Movie Review: Playing for Keeps
About halfway through Playing for Keeps, I noticed that I hadn’t laughed yet but so far had found it pretty watchable. Having Uma Thurman parade around in her frillies certainly doesn’t hurt, and added to that are the ever-delightful wiles of Judy Greer, Catherine Zeta-Jones, and Jessica Biel. The movie treats them as basically eye-candy (as well as Gerard Butler), so why can’t I?
Butler plays George, a former soccer superstar recently relocated to Virginia to reclaim his wife Stacie (Biel) and, on the side, reconnect with his son. He spends his mornings filming demo tapes for a shot as an ESPN sportscaster; his afternoons watching his son’s little-league soccer practices; and, later, his nights bedding the many soccer moms.
One day he decides to take over for the apathetic little-league coach, earning the respect of Stacie and the adoration of his son and the previously mentioned soccer moms. He also makes the acquaintance of Carl (Dennis Quaid), a successful businessman and husband of the lovestruck Patti (Thurman) who has an eerie and obnoxious habit of back-slapping like a yokel who’s just told a joke. Anyway, Carl bribes George to put his son in the goalie spot and get his daughter to screech the national anthem before each game.
With money and dames at his disposal, George sleeps his way through the gauntlet, starting with the needy Barb (Greer) and moving on to the brazen Denise (Zeta-Jones), who helps him get his demo to ESPN, but he curiously draws the line at Patti, who seems the most deserving. Around this point, he realizes that his original goal was, in fact, to get back Stacie, who still plans to marry her boyfriend Matt (James Tupper). I know we’re supposed to root for George, but after George blows off several dates with his son, Matt offhandedly asks Stacie, “What did you ever see in that guy?” the line is there to put us against Matt, but, at least to me, it’s dead on. George is pretty much a selfish jerk and treats women (well, everyone, but mostly women) like tissues.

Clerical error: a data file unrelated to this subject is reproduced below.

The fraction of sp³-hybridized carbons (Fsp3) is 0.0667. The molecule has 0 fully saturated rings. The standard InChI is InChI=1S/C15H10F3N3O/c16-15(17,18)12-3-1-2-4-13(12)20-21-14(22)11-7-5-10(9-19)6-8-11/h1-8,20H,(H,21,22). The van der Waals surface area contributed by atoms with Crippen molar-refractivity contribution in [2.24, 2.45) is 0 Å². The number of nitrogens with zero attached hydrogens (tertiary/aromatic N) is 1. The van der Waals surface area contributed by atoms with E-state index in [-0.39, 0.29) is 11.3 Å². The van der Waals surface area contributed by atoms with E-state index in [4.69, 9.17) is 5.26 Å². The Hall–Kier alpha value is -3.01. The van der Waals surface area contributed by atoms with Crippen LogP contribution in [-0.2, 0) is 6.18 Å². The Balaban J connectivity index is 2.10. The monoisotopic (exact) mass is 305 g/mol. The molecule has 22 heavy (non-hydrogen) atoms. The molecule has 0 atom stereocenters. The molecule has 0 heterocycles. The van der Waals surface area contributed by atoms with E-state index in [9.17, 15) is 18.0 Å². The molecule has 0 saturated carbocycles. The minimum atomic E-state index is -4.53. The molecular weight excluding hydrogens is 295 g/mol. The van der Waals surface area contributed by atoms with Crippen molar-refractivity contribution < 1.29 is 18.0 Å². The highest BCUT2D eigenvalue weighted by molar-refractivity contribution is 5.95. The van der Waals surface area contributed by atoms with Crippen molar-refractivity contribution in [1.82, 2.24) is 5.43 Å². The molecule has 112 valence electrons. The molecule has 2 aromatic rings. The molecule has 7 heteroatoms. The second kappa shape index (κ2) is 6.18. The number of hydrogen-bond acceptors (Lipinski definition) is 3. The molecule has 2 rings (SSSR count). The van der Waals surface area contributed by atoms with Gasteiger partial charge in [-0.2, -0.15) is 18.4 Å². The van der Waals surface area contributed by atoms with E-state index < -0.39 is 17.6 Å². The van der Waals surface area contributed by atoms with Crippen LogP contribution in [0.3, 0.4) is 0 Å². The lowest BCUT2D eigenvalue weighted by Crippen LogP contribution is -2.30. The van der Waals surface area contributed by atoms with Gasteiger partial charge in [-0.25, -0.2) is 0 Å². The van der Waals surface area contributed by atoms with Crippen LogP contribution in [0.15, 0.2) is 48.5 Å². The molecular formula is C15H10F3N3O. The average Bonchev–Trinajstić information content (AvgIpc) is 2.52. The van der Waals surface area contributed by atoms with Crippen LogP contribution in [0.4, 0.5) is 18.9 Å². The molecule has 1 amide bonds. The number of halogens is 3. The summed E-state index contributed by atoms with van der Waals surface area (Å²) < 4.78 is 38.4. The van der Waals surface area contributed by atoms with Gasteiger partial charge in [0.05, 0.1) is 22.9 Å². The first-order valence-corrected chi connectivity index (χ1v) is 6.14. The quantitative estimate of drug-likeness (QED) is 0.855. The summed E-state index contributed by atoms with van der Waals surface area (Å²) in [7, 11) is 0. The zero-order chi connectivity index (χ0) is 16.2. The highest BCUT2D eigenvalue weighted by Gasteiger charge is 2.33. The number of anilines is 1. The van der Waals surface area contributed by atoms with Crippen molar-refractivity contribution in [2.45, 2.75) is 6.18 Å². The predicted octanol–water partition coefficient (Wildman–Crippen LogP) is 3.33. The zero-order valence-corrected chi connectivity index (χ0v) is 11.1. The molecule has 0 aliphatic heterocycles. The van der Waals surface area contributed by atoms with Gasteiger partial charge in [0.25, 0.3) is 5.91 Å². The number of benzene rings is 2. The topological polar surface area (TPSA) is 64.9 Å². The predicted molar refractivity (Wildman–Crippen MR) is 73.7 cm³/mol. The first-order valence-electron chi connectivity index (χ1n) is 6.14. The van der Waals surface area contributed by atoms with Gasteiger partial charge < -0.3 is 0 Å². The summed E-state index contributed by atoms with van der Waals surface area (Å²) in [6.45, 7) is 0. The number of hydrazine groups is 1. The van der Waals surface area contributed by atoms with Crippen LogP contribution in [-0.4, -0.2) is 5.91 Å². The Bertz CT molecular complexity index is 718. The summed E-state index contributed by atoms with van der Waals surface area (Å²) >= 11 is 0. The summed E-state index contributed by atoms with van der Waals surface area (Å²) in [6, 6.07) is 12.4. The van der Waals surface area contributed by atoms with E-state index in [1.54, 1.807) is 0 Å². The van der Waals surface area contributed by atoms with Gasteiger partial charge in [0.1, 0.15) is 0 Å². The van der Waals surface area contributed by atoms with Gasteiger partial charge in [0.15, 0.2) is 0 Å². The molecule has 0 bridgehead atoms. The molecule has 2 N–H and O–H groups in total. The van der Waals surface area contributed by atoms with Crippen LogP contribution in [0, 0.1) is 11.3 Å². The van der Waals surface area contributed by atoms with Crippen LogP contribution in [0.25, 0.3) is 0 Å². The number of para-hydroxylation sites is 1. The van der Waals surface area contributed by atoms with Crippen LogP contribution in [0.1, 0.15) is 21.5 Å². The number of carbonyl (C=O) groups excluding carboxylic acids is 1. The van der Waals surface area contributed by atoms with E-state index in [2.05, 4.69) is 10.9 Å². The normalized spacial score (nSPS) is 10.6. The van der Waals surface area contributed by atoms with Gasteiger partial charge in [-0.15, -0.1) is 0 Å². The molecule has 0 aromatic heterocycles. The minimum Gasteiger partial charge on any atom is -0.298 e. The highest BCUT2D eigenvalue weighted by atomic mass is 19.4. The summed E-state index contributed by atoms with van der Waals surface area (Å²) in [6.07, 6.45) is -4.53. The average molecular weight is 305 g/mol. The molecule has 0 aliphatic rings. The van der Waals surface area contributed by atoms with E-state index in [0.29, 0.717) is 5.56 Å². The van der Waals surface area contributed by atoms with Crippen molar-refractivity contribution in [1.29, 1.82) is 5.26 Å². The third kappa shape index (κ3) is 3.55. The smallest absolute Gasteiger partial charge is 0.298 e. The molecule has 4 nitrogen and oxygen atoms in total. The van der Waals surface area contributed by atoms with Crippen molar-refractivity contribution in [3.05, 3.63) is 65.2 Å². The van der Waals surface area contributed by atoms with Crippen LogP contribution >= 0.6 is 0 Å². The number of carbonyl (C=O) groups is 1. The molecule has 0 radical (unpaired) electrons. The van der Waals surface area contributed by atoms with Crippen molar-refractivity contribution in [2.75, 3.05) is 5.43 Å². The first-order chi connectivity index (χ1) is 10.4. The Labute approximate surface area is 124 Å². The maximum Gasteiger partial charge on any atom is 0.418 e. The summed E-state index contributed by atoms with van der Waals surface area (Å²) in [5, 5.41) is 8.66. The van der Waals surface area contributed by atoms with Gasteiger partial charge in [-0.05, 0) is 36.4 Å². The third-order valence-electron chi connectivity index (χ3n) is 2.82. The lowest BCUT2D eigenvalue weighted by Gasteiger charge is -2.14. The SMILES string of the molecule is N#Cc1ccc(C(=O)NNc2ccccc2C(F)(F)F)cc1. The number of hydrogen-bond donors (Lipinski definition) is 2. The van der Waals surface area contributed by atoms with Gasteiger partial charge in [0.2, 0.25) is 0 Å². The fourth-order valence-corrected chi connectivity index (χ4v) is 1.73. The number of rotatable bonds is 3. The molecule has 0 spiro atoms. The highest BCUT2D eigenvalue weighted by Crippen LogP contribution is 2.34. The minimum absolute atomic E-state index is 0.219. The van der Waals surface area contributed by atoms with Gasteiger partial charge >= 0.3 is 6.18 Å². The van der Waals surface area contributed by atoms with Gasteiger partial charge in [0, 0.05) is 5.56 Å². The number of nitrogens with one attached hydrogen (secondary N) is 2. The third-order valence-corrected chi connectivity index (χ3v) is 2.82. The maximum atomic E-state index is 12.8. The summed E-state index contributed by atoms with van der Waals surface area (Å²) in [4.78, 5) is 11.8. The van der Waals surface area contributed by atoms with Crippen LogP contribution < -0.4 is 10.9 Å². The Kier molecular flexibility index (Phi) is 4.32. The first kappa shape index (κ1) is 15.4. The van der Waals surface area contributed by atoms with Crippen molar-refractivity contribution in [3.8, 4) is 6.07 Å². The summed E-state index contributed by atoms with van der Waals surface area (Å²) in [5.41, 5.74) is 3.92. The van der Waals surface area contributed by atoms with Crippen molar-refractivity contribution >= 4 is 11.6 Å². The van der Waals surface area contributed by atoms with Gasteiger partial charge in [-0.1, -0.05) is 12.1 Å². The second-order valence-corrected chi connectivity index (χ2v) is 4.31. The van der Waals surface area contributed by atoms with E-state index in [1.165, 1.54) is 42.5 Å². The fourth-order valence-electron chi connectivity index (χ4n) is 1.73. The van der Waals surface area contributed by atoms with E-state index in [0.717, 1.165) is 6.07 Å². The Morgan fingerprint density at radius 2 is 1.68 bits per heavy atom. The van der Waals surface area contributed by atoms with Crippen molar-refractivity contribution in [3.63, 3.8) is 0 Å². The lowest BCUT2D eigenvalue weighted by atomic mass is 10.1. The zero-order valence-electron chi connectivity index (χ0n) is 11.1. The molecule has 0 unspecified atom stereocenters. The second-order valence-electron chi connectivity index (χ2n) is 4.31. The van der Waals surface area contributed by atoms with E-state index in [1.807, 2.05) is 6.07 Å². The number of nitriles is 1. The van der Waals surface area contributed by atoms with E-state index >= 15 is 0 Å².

Nevertheless, despite many flat jokes, this had the potential for being something out of the ordinary — semi-spoilers ensue, so be warned before reading. Where I thought the movie was going, and what kept me interested, was the near-romance between George and Patti. Had he given up his hopes of getting Stacie back and pursued a relationship with someone else, it’d strike a welcome note of maturity and make the movie far more engaging and original, whether he juggled the career-based romance with Zeta-Jones, the personal romance with Stacie, and the true-love with Patti (while being stalked by Barb); came to clash with Carl; or struggled to be a good, divorced father, it’d be better than what actually happens, as well as more realistic.
This isn’t the idle angst of the critic imposing what they wished on a film instead of what is, either, as the film makes every indication of pursuing the above storylines.
Where it ends up casts the characters in such a poor light and leaves so many threads dangling that it may well have been an alteration, it feels so abrupt (what happened to the bribe? What happened to Catherine Zeta-Jones? What about the clear setup for further conflict in the final soccer match?). In fact, you can trace the precise moment where the film goes downhill at the scene where Greg is driving to a new life in Connecticut. He pulls his car (by the way, if you get bored, count the number of auto-related product placements) over to the shoulder and debates whether he should continue on or go back. At the moment, the movie could go either way, and its ultimate decision is so spectacularly wrong that it may well have been a dream sequence.
In fact, this is the first film I’ve seen where the “happy” ending is wholly disturbing. The events that follow and end the film feel not only rushed, but, worse, make the characters appear downright sociopathic. Stacie appears unbelievably irresponsible as a mother, to say nothing of her as a fiancee. And George is nothing more than a womanizing liar. Of course we all expect the mixup where Stacie is heartbroken to learn that George has slept with someone he hasn’t really slept with, and yet, once the confusion is cleared, you’re left wondering Well, yeah, he didn’t sleep with her, but what about all the other women?
In all, Playing for Keeps is a disappointment. Barely any laughs, a lot of missed potential, but, for a time, nice to look at.
Playing for Keeps is rated PG-13. Directed by Gabriele Muccino. Written by Robbie Fox. Starring Gerard Butler, Jessica Biel, Noah Lomax, Dennis Quaid, Uma Thurman, Catherine Zeta-Jones, James Tupper, Judy Greer, Abella Wyss, Grant Goodman, Grant Collins, Aidan Potter, Marlena Lerner, Iqbal Theba, and Sean O’Bryan.